Facebook signs £200M deal for Premier League soccer rights in Southeast Asia

Premier League soccer
Now both Amazon and Facebook have signed live broadcast deals with the Premier League. (Pixabay)

Facebook is continuing its push to add more live sports to its platform by locking in a multiyear deal for Premier League soccer rights in Southeast Asia.

According to The Times, Facebook paid £200 million ($264.4 million) to broadcast matches in Thailand, Vietnam, Cambodia and Laos from 2019 to 2022. That includes all 380 matches in 2019.

Facebook reportedly beating out BeIn Sports and Fox Sports Asia signals an emerging trend of big digital media companies competing for and winning major live sports rights. The Facebook Premier League deal follows Amazon’s announcement last month that it had signed a three-year deal with the Premier League to livestream 20 matches per year in Britain.

“We are always looking to add more value to Prime, and we’re delighted to now offer, for the first time, live Premier League matches to Prime members at no extra cost to their membership,” said Jay Marine, vice president of Prime Video in Europe, in a statement. “The Premier League is the most watched sports league in the world. Over these two December fixture rounds Prime members will be able to watch every team, every game, so no matter which Premier League team you support, you’re guaranteed to see them play live on Prime Video.”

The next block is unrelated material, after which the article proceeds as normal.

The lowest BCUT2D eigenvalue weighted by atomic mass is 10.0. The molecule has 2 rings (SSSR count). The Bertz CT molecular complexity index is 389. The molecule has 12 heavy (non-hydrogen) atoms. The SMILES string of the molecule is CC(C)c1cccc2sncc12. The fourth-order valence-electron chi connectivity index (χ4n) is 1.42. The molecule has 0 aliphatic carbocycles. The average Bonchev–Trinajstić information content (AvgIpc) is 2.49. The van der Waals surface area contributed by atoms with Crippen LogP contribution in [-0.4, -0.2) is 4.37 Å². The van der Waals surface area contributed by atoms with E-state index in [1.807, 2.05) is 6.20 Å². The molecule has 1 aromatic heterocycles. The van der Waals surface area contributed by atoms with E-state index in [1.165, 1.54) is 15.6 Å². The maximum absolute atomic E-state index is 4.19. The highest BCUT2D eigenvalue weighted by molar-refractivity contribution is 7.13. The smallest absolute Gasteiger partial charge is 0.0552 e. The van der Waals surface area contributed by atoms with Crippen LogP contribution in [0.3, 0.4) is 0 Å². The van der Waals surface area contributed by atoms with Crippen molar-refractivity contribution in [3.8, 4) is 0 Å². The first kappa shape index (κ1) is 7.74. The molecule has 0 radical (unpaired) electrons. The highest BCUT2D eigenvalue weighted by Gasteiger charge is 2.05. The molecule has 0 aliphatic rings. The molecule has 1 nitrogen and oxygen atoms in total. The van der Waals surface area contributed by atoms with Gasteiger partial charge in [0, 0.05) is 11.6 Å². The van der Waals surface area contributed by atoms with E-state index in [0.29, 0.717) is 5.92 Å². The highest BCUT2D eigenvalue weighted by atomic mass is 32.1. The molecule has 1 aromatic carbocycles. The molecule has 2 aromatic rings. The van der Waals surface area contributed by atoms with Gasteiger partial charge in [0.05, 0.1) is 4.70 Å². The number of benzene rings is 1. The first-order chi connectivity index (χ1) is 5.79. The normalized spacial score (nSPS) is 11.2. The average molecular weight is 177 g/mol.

RELATED: Facebook hires Eurosport CEO to lead sports licensing efforts

For Facebook, the Premier League deal marks a bit of a turnaround from the company’s recent failed attempt to bid for cricket rights in India.

At the beginning of the year, Facebook hired Peter Hutton, CEO of Discovery-owned Eurosport, to head up its live sports licensing rights efforts. Hutton is tasked with spending Facebook’s live sports war chest, which reportedly totals around “few billion dollars.”

In the U.S., Facebook has been able to put together several streaming deals with major sports leagues. This season, Facebook will be livestreaming 25 Major League Baseball games. Most recently, Facebook signed a deal with Golden Boy Promotions to livestream boxing matches.

Suggested Articles

Alan Wolk, co-founder and lead analyst at TV[R]EV, explores what vMVPDs like YouTube TV need to do as their prices approach legacy cable levels.

In the event of a recession, consumers may consider watching streaming video “an austerity measure” compared to other entertainment choices.

Pluto TV, Tubi, Netflix and other streaming video services saw big spikes in viewership during earlier coronavirus-related lockdowns.